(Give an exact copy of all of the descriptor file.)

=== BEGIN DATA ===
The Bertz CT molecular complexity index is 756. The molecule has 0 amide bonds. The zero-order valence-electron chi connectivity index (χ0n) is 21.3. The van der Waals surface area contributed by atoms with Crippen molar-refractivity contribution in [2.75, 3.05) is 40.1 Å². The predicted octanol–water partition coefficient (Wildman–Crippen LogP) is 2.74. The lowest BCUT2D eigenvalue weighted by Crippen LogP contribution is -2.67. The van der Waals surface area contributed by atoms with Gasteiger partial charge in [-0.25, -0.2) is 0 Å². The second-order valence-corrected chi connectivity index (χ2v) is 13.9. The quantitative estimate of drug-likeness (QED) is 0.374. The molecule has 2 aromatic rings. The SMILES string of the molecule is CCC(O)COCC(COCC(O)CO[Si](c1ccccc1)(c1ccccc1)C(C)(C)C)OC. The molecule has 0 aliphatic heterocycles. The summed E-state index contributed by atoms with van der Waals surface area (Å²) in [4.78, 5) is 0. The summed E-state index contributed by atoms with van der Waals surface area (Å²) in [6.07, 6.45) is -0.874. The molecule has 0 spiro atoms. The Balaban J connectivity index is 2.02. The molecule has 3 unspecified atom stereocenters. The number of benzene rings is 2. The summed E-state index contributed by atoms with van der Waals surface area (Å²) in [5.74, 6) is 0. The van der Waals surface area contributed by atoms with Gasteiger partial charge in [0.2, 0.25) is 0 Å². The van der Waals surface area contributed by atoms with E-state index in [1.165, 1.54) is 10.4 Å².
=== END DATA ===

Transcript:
The Bertz CT molecular complexity index is 756. The molecule has 0 amide bonds. The zero-order valence-electron chi connectivity index (χ0n) is 21.3. The van der Waals surface area contributed by atoms with Crippen molar-refractivity contribution in [2.75, 3.05) is 40.1 Å². The predicted octanol–water partition coefficient (Wildman–Crippen LogP) is 2.74. The lowest BCUT2D eigenvalue weighted by Crippen LogP contribution is -2.67. The van der Waals surface area contributed by atoms with Gasteiger partial charge in [-0.25, -0.2) is 0 Å². The second-order valence-corrected chi connectivity index (χ2v) is 13.9. The quantitative estimate of drug-likeness (QED) is 0.374. The molecule has 2 aromatic rings. The SMILES string of the molecule is CCC(O)COCC(COCC(O)CO[Si](c1ccccc1)(c1ccccc1)C(C)(C)C)OC. The molecule has 0 aliphatic heterocycles. The summed E-state index contributed by atoms with van der Waals surface area (Å²) in [4.78, 5) is 0. The summed E-state index contributed by atoms with van der Waals surface area (Å²) in [6.07, 6.45) is -0.874. The molecule has 0 spiro atoms. The Balaban J connectivity index is 2.02. The molecule has 3 unspecified atom stereocenters. The number of benzene rings is 2. The summed E-state index contributed by atoms with van der Waals surface area (Å²) in [5.74, 6) is 0. The van der Waals surface area contributed by atoms with Gasteiger partial charge in [0.2, 0.25) is 0 Å². The van der Waals surface area contributed by atoms with E-state index in [1.165, 1.54) is 10.4 Å².